Thursday 4th November
Check out my article today in the Cork Independent as I try to de-mystify the whole area of oils. Its not an easy one to tackle but hopefully over the next two weeks I’ll make it a little clearer for you.
I feel that one issue that people who come to nutrition clinic are most confused about is oil. Which types of oils are good and which are bad. Which type can I cook with, which ones should I avoid cooking with. With all of the different oils on the market where do I start? Over the next two weeks I’ll discuss this.
Firstly let’s talk about what oils are and how good health is as much about balance as it is about the oils themselves.
Oils generally come under the heading of ‘mono or polyunsaturated fatty acids’ which tend to be liquid at room temperature. These fats play the role in our cell membranes, allowing them to function properly. They also enable our body to produce regulators for controlling inflammation (hence they talk about the anti-inflammatory effect of fish oils and flax seed oil).
These unsaturated fats are broken down into their chemical structures and called Omega 3, Omega 6 and Omega 9s. Not only is it important to get each of these in your diet each day but it is the balance between these three that is equally important.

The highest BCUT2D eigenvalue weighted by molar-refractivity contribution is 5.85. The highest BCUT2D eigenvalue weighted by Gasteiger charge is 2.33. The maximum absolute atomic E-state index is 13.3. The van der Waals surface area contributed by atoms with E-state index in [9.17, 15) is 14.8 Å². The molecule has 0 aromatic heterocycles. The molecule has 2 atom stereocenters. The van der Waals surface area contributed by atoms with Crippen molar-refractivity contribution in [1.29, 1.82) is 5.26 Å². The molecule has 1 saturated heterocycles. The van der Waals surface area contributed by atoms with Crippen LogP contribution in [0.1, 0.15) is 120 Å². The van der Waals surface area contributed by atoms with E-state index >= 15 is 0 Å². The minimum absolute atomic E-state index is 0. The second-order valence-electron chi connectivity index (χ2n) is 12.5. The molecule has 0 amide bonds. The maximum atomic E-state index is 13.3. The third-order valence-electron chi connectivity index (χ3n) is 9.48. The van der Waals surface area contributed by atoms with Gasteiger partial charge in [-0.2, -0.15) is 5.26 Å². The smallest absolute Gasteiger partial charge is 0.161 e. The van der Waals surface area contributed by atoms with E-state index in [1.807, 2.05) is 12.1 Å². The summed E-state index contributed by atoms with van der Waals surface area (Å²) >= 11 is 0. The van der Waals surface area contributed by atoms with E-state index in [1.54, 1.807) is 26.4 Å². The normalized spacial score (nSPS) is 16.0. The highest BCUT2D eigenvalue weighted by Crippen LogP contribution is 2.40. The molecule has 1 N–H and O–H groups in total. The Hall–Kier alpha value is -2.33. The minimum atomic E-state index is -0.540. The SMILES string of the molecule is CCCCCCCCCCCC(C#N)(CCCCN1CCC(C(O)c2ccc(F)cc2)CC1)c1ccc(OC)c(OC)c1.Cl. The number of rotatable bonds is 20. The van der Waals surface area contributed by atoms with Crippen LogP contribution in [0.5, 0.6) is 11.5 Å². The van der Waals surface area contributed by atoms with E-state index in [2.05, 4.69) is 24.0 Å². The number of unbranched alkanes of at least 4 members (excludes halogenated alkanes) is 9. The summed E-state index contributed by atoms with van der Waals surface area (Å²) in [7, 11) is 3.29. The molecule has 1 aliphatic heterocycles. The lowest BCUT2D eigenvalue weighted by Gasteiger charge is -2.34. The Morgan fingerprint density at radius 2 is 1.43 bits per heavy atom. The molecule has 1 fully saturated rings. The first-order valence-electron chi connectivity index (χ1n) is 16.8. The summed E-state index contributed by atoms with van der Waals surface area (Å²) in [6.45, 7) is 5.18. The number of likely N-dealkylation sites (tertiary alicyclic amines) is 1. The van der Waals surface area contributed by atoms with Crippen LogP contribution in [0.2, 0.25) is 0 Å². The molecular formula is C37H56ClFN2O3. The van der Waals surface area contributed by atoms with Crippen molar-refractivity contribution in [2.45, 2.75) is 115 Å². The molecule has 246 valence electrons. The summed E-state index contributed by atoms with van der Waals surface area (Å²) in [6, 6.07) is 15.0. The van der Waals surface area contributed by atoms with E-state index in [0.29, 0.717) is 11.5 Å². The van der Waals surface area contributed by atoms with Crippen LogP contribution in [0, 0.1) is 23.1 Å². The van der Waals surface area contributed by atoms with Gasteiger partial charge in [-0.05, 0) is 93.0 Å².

For example, if you eat a lot of processed foods you will most likely be eating way too many Omega 6s in the day (read your labels on your jars, ready meals and packets and the word ‘Vegetable oils’ will come up again and again). In addition to this, in Ireland we tend to eat large amounts of saturated fat as well, which tends to throw this balance out even more.
So try to reduce the amount of vegetable oil you consume, especially the type that is highly processed. The more unrefined and extra virgin it is the better. Also try to consume your oils in whole foods, for example avocados, fish, nuts and seeds and olives.